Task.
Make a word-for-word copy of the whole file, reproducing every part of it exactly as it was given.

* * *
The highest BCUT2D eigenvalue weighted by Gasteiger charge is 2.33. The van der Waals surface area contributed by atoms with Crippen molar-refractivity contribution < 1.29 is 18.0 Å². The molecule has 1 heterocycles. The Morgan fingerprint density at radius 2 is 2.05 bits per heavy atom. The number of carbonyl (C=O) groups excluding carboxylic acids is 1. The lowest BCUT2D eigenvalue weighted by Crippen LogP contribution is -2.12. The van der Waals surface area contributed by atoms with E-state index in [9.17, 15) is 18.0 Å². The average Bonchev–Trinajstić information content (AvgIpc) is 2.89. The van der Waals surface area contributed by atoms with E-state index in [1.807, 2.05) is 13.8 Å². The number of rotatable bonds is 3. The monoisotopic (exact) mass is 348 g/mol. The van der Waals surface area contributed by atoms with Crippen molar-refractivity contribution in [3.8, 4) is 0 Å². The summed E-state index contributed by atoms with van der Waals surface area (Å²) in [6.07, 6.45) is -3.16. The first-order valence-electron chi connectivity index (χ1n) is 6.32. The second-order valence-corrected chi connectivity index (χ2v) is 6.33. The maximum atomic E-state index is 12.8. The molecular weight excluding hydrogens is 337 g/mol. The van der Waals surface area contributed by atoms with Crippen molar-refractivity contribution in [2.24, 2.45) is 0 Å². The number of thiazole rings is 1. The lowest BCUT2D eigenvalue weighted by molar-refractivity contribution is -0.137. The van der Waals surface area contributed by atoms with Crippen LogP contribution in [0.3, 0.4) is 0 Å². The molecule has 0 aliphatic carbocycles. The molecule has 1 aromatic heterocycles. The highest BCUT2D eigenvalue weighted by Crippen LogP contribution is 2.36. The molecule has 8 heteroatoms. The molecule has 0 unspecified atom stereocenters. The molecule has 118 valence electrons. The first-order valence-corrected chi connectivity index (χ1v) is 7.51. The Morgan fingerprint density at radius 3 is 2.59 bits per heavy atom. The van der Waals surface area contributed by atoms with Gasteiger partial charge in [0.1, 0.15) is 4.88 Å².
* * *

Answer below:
The highest BCUT2D eigenvalue weighted by Gasteiger charge is 2.33. The van der Waals surface area contributed by atoms with Crippen molar-refractivity contribution < 1.29 is 18.0 Å². The molecule has 1 heterocycles. The Morgan fingerprint density at radius 2 is 2.05 bits per heavy atom. The number of carbonyl (C=O) groups excluding carboxylic acids is 1. The lowest BCUT2D eigenvalue weighted by Crippen LogP contribution is -2.12. The van der Waals surface area contributed by atoms with E-state index in [9.17, 15) is 18.0 Å². The average Bonchev–Trinajstić information content (AvgIpc) is 2.89. The van der Waals surface area contributed by atoms with E-state index in [1.807, 2.05) is 13.8 Å². The number of rotatable bonds is 3. The monoisotopic (exact) mass is 348 g/mol. The van der Waals surface area contributed by atoms with Crippen molar-refractivity contribution in [3.8, 4) is 0 Å². The summed E-state index contributed by atoms with van der Waals surface area (Å²) in [6.07, 6.45) is -3.16. The first-order valence-electron chi connectivity index (χ1n) is 6.32. The second-order valence-corrected chi connectivity index (χ2v) is 6.33. The maximum atomic E-state index is 12.8. The molecular weight excluding hydrogens is 337 g/mol. The van der Waals surface area contributed by atoms with Crippen molar-refractivity contribution in [2.24, 2.45) is 0 Å². The number of thiazole rings is 1. The lowest BCUT2D eigenvalue weighted by molar-refractivity contribution is -0.137. The van der Waals surface area contributed by atoms with Crippen LogP contribution in [0.3, 0.4) is 0 Å². The molecule has 0 aliphatic carbocycles. The molecule has 1 aromatic heterocycles. The highest BCUT2D eigenvalue weighted by Crippen LogP contribution is 2.36. The molecule has 8 heteroatoms. The molecule has 0 unspecified atom stereocenters. The molecule has 118 valence electrons. The first-order valence-corrected chi connectivity index (χ1v) is 7.51. The Morgan fingerprint density at radius 3 is 2.59 bits per heavy atom. The van der Waals surface area contributed by atoms with Gasteiger partial charge in [0.1, 0.15) is 4.88 Å².